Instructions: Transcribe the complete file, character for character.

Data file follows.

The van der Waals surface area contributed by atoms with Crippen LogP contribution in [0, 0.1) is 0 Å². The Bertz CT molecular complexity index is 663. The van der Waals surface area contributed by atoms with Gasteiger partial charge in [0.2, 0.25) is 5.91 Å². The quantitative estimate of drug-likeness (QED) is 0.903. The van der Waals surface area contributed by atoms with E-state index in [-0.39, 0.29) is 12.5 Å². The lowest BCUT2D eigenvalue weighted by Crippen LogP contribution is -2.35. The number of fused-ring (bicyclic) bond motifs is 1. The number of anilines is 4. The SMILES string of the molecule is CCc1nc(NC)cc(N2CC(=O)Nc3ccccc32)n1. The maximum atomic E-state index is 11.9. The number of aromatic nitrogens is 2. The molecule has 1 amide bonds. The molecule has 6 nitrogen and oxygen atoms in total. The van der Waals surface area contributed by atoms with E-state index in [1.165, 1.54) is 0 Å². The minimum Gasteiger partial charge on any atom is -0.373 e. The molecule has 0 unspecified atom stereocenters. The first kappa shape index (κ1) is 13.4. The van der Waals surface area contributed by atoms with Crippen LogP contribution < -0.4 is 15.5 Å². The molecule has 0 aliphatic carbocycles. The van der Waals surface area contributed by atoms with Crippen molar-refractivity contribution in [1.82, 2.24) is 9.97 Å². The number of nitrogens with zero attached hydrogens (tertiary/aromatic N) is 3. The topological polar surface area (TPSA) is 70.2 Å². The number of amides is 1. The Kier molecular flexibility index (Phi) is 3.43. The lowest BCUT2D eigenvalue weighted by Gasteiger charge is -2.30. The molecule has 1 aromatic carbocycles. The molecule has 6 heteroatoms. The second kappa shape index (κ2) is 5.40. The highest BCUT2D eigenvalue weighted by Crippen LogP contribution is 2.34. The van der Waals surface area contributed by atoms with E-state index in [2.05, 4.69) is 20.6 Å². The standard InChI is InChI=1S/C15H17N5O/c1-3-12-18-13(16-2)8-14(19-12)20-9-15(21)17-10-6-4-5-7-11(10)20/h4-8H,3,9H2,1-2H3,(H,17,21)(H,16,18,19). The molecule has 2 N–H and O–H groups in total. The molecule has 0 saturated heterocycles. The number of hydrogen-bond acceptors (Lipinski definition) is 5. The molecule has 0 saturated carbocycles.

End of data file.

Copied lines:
The van der Waals surface area contributed by atoms with Crippen LogP contribution in [0, 0.1) is 0 Å². The Bertz CT molecular complexity index is 663. The van der Waals surface area contributed by atoms with Gasteiger partial charge in [0.2, 0.25) is 5.91 Å². The quantitative estimate of drug-likeness (QED) is 0.903. The van der Waals surface area contributed by atoms with E-state index in [-0.39, 0.29) is 12.5 Å². The lowest BCUT2D eigenvalue weighted by Crippen LogP contribution is -2.35. The number of fused-ring (bicyclic) bond motifs is 1. The number of anilines is 4. The SMILES string of the molecule is CCc1nc(NC)cc(N2CC(=O)Nc3ccccc32)n1. The maximum atomic E-state index is 11.9. The number of aromatic nitrogens is 2. The molecule has 1 amide bonds. The molecule has 6 nitrogen and oxygen atoms in total. The van der Waals surface area contributed by atoms with E-state index in [1.165, 1.54) is 0 Å². The minimum Gasteiger partial charge on any atom is -0.373 e. The molecule has 0 unspecified atom stereocenters. The first kappa shape index (κ1) is 13.4. The van der Waals surface area contributed by atoms with Crippen LogP contribution < -0.4 is 15.5 Å². The molecule has 0 aliphatic carbocycles. The van der Waals surface area contributed by atoms with Crippen molar-refractivity contribution in [1.82, 2.24) is 9.97 Å². The number of nitrogens with zero attached hydrogens (tertiary/aromatic N) is 3. The topological polar surface area (TPSA) is 70.2 Å². The number of amides is 1. The Kier molecular flexibility index (Phi) is 3.43. The lowest BCUT2D eigenvalue weighted by Gasteiger charge is -2.30. The molecule has 1 aromatic carbocycles. The molecule has 6 heteroatoms. The second kappa shape index (κ2) is 5.40. The highest BCUT2D eigenvalue weighted by Crippen LogP contribution is 2.34. The van der Waals surface area contributed by atoms with E-state index in [2.05, 4.69) is 20.6 Å². The standard InChI is InChI=1S/C15H17N5O/c1-3-12-18-13(16-2)8-14(19-12)20-9-15(21)17-10-6-4-5-7-11(10)20/h4-8H,3,9H2,1-2H3,(H,17,21)(H,16,18,19). The molecule has 2 N–H and O–H groups in total. The molecule has 0 saturated heterocycles. The number of hydrogen-bond acceptors (Lipinski definition) is 5. The molecule has 0 saturated carbocycles.